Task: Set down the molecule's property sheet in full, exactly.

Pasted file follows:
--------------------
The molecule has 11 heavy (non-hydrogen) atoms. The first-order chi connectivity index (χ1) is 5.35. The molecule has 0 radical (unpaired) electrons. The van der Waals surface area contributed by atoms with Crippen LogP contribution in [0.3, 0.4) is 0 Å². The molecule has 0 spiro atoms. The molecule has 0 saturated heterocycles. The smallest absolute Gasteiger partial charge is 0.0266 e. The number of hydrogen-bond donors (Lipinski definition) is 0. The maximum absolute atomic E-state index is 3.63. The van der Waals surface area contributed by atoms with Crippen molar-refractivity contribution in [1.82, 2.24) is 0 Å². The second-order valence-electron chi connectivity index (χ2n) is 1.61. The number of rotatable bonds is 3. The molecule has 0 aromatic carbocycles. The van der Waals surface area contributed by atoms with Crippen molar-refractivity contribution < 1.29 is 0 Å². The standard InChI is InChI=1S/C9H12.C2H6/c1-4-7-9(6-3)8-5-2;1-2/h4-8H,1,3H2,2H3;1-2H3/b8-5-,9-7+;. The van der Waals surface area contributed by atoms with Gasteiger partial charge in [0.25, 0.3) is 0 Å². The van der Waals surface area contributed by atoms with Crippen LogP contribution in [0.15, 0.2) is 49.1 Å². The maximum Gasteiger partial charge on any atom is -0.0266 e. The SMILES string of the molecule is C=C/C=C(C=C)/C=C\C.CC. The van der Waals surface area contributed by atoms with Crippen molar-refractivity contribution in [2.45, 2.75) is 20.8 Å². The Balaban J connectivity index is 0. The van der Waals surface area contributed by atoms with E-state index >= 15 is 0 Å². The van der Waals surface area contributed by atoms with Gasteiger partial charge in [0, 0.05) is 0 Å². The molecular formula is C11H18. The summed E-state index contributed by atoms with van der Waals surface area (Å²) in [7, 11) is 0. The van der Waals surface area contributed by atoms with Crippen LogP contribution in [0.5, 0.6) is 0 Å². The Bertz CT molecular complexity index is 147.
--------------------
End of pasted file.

The molecule has 11 heavy (non-hydrogen) atoms. The first-order chi connectivity index (χ1) is 5.35. The molecule has 0 radical (unpaired) electrons. The van der Waals surface area contributed by atoms with Crippen LogP contribution in [0.3, 0.4) is 0 Å². The molecule has 0 spiro atoms. The molecule has 0 saturated heterocycles. The smallest absolute Gasteiger partial charge is 0.0266 e. The number of hydrogen-bond donors (Lipinski definition) is 0. The maximum absolute atomic E-state index is 3.63. The van der Waals surface area contributed by atoms with Crippen molar-refractivity contribution in [1.82, 2.24) is 0 Å². The second-order valence-electron chi connectivity index (χ2n) is 1.61. The number of rotatable bonds is 3. The molecule has 0 aromatic carbocycles. The van der Waals surface area contributed by atoms with Crippen molar-refractivity contribution < 1.29 is 0 Å². The standard InChI is InChI=1S/C9H12.C2H6/c1-4-7-9(6-3)8-5-2;1-2/h4-8H,1,3H2,2H3;1-2H3/b8-5-,9-7+;. The van der Waals surface area contributed by atoms with Gasteiger partial charge in [0.25, 0.3) is 0 Å². The van der Waals surface area contributed by atoms with Crippen LogP contribution in [0.15, 0.2) is 49.1 Å². The maximum Gasteiger partial charge on any atom is -0.0266 e. The SMILES string of the molecule is C=C/C=C(C=C)/C=C\C.CC. The van der Waals surface area contributed by atoms with Crippen molar-refractivity contribution in [2.45, 2.75) is 20.8 Å². The Balaban J connectivity index is 0. The van der Waals surface area contributed by atoms with E-state index >= 15 is 0 Å². The van der Waals surface area contributed by atoms with Gasteiger partial charge in [0, 0.05) is 0 Å². The molecular formula is C11H18. The summed E-state index contributed by atoms with van der Waals surface area (Å²) in [7, 11) is 0. The van der Waals surface area contributed by atoms with Crippen LogP contribution in [0.5, 0.6) is 0 Å². The Bertz CT molecular complexity index is 147.